The two possibilities will be treated to gives different meaning relevance to the diverse experimental situation, still it will be processed by the RMM exactly in same way and it will be discriminative the human role. If we intend to get a linearity between incubation intervals, namely, will be all considered at the same level and we shall want only cluster and qualitative distinguish among various experiment we could use a heuristic table T3a and an example would be :

**d(**3

** |** 1

**) = 2**
This example clearly implies proportional increments deltas and the maximal separating factor would be
[max

**d(**0|3

**)**] = 3 corresponding to the extremes 60 and 480 minutes.

If the microbiologist will prefer a more evident discrimination among incubation time, and even more, he wants to specifically decide which interval are more relevant to the experiments duration then an hypothetical heuristic matrix
would be th T3b. The inter-distances scheme is identical to that in T3a albeit the weighted indexes were clearly chosen according to an exponential progression. If we repeat the step 6) by applying the T3b heuristics and maintaining the same fields values we shall obtain :

**d(**15

** |** 4

**) = 11**
It appears evident how heuristic matrices can be arbitrary rendered to fine tune the microbiologist decision which are

based on the logics on his empirical experience.

Detailed fields analysis of the model described so far on the first 3 fields is essentially the same for all the others

hence we shall omit the formalism of the heuristic calculation to preferably exhaust all other types of information in

the record structured profile designated in S1). We more briefly complete the plethora of possible fields typology and

their

*weighted-distance* casting.

The field

*C3*(

**Resistance**) is a useful example of how attribute variables can be used as qualitative discrete inter-

values. In such a case is not that relevant to conserve an ideal sorting along the three symbolic values (Resistant,

Intermediate and Susceptible) therefore a simple linear heuristic matrix will adequately fit most cases in that there is

no a priori preferable values direction.

For the field

*C4*(

**Antibiotic**) are legitimate all the consideration already assured for the field

*C3* since values are not

scalar nor oriented, still it is plausible to establish a special relevance to privilege a type of antimicrobial agent

towards an other. For instance, quinolone and cephalosporin could be considered much similar and therefore much

close, when compared with ampicillin. This scheme could lead the RMM resolution to a better stratification for

clustering purposes because records with ampicillins will tend to segregate more centrifugally in their phenetic score.

Field C5 and C6 (Genotype and Phenotype) share all previously consideration for the descriptive variables except for

the peculiar value Null or symbolically [###]. It is indeed possible that either genotype or phenotype would be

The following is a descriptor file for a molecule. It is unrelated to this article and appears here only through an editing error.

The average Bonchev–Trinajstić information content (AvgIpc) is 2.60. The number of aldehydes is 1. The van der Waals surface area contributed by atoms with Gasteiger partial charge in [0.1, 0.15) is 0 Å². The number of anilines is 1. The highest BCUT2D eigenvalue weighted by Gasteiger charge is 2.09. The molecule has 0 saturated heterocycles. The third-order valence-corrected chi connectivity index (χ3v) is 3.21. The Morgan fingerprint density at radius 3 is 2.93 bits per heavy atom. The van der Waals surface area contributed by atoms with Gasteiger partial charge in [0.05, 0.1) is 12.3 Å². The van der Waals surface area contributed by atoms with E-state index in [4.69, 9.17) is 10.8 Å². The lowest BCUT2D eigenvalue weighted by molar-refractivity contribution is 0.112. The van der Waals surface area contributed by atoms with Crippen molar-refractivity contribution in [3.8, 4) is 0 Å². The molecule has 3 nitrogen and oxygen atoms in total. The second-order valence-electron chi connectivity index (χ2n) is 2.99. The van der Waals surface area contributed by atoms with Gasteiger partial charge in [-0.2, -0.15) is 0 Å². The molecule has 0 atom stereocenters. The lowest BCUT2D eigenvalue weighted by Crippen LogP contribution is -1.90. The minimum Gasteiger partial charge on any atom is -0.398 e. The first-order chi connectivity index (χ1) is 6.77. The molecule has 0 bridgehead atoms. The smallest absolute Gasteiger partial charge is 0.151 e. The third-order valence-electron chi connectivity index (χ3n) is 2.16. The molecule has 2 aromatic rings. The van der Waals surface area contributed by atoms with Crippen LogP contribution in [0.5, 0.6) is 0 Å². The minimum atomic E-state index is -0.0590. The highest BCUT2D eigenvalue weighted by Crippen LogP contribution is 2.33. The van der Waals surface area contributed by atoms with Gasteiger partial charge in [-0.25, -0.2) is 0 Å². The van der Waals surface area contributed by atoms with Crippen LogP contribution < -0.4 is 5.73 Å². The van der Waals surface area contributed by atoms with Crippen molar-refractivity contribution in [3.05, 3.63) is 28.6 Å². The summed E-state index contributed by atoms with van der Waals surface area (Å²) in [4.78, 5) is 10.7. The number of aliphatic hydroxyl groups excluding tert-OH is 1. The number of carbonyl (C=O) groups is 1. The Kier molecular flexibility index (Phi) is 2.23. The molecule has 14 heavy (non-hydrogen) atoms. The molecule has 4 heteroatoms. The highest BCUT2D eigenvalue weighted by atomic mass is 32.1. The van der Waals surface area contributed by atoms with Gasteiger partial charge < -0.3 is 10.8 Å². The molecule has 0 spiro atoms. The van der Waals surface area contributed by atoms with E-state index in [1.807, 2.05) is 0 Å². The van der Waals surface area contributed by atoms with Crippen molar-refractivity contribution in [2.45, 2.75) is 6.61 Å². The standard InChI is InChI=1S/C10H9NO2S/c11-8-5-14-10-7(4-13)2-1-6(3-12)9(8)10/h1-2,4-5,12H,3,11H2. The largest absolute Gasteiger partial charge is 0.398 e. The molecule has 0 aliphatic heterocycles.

unknown (or not definable). This important case, again, could be a subtle clue which need to be brought on

foreground to perspicuously separate samples.

The C5 and C6 fields are also vital to understand a further concept of the RMM named Extended Matching Score or

ExMS which makes it possible to extend the use of indexed w

*eighted-distance* by combining two concurrent fields

considered to be related in some way. This is exactly the case of the genotype and the phenotype fields in that it is

quite probable the expectation of having a specific genotype be associated to a phenotype. Failing this evidences

should rise doubts and it would be optimal to use RMM with an appropriate logics to accurately discern.

The ExMS is helpful in this case and is simple to apply because

*delta* indexed values of two variables can simply be

multiply for a factor called “

*enhancer*” when predetermined combination of values belonging associated fields will

occur. Authors have given an exhaustive treatise of the issue to include with the model the concept of fields

“

*neighbourhood* *concurrency*” [15].

At last consider field C7 which specifically issues the case of binary variables (TRUE/FALSE, YES/NO and

symbolically +/-). Despite two possible values the RMM heuritic matrix would help in discriminating a third level of

information’s type because the Null possibility could be indexed and samples could be diversely interpreted; possible

Null values of a field could acquaint several meanings such as n

*ot measurable*,

*unknown value* or

*not trustworthy *

data.

**Factorial record index **

After a basic level of abstraction which explained the intra-record (inter-field) the model can now be scaled up to an

inter-record level. The concept of

*weighted-distance* applied to the fields relationship can be transferred to classified

the entire record to step forward the RMM properly defined which will cumulate all the variable’s weights of each

field of the record. This mechanism aims to substitute a sample/record with a unique number which is together a

quantitative and a qualitative expression of that record.

By recalling the structure in

**S1**) we obtain a set of fields representing a record

**R **formalised as follows :

**8) **
**R= **{

*C*0 |

* C*1 |